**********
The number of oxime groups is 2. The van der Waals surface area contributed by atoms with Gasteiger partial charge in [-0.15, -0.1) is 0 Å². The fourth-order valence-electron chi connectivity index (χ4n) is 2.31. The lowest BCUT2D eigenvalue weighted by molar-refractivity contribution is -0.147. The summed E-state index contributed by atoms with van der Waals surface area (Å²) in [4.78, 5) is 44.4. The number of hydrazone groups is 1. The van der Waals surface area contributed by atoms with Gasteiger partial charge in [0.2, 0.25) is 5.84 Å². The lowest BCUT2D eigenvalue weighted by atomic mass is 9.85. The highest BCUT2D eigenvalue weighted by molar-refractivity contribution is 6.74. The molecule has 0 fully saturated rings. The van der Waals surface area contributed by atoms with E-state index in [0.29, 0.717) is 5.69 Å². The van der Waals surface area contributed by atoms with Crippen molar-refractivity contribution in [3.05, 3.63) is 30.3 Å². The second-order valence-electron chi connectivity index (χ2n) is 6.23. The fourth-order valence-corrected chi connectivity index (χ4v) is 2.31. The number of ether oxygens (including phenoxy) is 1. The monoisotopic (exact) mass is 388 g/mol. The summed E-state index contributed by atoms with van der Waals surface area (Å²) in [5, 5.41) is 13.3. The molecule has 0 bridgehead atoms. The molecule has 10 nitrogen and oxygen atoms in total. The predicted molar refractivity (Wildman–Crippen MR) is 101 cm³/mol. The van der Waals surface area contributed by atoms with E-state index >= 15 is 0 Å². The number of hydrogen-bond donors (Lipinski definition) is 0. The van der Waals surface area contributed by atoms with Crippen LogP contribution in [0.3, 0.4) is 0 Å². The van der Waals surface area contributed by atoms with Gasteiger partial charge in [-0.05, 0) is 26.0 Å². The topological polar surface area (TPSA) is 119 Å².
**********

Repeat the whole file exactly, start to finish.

The number of oxime groups is 2. The van der Waals surface area contributed by atoms with Gasteiger partial charge in [-0.15, -0.1) is 0 Å². The fourth-order valence-electron chi connectivity index (χ4n) is 2.31. The lowest BCUT2D eigenvalue weighted by molar-refractivity contribution is -0.147. The summed E-state index contributed by atoms with van der Waals surface area (Å²) in [4.78, 5) is 44.4. The number of hydrazone groups is 1. The van der Waals surface area contributed by atoms with Gasteiger partial charge in [0.2, 0.25) is 5.84 Å². The lowest BCUT2D eigenvalue weighted by atomic mass is 9.85. The highest BCUT2D eigenvalue weighted by molar-refractivity contribution is 6.74. The molecule has 0 fully saturated rings. The van der Waals surface area contributed by atoms with E-state index in [0.29, 0.717) is 5.69 Å². The van der Waals surface area contributed by atoms with Crippen molar-refractivity contribution in [3.05, 3.63) is 30.3 Å². The second-order valence-electron chi connectivity index (χ2n) is 6.23. The fourth-order valence-corrected chi connectivity index (χ4v) is 2.31. The number of ether oxygens (including phenoxy) is 1. The monoisotopic (exact) mass is 388 g/mol. The summed E-state index contributed by atoms with van der Waals surface area (Å²) in [5, 5.41) is 13.3. The molecule has 0 bridgehead atoms. The molecule has 10 nitrogen and oxygen atoms in total. The predicted molar refractivity (Wildman–Crippen MR) is 101 cm³/mol. The van der Waals surface area contributed by atoms with E-state index >= 15 is 0 Å². The number of hydrogen-bond donors (Lipinski definition) is 0. The van der Waals surface area contributed by atoms with Crippen LogP contribution in [0.3, 0.4) is 0 Å². The van der Waals surface area contributed by atoms with Gasteiger partial charge in [-0.05, 0) is 26.0 Å². The topological polar surface area (TPSA) is 119 Å².